Classes I teach at Caltech

The meaning of Professor derives from "to profess" or "to declare publicly". All too often, in our research-dominated universities, this key function of a professor is neglected. I love to teach. While a professor at Caltech, I taught a number of undergraduate and graduate classes on biophysics, computational neuroscience, systems neuroscience, vision and visual perception and on consciousness and the brain.

By far the most popular lecture series was and remains

  • The Neuronal Basis of Consciousness (CNS/Bi/Psy 120). This award-winning nine unit class, taught in the spring of each year, is concerned with the correlates of consciousness in the brain. The course focuses on the anatomy, physiology and psychology of sensory consciousness in the mammalian brain, in particular visual perception. Other topics include coma and other disturbances of consciousness, clinical case studies (e.g., prosopagnosia, neglect), attention, memory, zombie systems, free will and some philosophical questions of interest to the student of consciousness.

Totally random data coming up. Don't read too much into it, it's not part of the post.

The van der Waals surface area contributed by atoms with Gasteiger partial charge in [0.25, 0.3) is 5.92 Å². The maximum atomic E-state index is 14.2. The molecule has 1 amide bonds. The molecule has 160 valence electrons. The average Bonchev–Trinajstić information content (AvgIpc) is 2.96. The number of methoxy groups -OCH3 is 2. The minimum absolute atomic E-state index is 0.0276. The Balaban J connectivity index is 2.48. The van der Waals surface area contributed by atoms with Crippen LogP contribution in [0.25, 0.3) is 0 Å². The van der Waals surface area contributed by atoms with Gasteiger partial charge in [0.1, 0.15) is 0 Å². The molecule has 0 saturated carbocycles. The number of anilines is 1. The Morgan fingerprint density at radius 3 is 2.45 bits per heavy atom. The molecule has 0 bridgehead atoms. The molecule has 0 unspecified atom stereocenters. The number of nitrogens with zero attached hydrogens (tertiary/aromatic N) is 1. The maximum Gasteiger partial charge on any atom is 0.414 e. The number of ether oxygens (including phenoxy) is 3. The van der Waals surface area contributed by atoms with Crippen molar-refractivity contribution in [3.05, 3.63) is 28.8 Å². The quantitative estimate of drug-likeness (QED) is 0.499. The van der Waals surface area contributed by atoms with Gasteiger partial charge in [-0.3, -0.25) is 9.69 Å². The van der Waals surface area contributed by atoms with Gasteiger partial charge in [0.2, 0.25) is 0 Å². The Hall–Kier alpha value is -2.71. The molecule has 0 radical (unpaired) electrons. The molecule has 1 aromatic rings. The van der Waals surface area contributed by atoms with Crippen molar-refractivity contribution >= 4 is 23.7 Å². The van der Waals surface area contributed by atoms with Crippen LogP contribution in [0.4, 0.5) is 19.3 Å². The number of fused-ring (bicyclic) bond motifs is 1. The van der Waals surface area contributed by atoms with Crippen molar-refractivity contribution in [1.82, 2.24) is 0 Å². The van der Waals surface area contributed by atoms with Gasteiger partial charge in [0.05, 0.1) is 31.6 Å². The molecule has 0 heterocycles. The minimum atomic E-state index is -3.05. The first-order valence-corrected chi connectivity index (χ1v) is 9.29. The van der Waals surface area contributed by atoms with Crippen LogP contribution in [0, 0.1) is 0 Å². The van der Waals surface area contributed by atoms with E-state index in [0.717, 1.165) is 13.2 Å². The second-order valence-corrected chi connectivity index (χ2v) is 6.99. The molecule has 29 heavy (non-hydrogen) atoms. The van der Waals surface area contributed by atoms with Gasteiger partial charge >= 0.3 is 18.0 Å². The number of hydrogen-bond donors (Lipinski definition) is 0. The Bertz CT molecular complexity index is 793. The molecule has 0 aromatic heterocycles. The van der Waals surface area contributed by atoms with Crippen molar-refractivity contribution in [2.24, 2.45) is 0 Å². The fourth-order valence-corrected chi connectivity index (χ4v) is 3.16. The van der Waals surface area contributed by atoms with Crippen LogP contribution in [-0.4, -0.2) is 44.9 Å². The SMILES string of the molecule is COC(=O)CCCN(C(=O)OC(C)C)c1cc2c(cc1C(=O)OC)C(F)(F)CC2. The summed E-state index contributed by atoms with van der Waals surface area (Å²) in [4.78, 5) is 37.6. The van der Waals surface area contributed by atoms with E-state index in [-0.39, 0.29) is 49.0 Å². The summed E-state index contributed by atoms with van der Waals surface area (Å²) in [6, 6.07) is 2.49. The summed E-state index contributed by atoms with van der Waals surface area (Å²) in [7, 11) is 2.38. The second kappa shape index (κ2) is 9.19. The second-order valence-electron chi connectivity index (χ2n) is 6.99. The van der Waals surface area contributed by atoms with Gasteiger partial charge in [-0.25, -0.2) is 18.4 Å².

With the help of Leila Reddy, a graduate student in my laboratory, and Leslie Maxfield and her team from Academic Media Technologies at Caltech, these lectures have been filmed, edited and put online here.

    They are organized into 16 lectures, each about one hour. They follow the textbook I wrote (with much help from my close colleague and mentor, Francis Crick), The Quest for Consciousness - A Neurobiological Approach. Each lecture corresponds to one or two book chapters.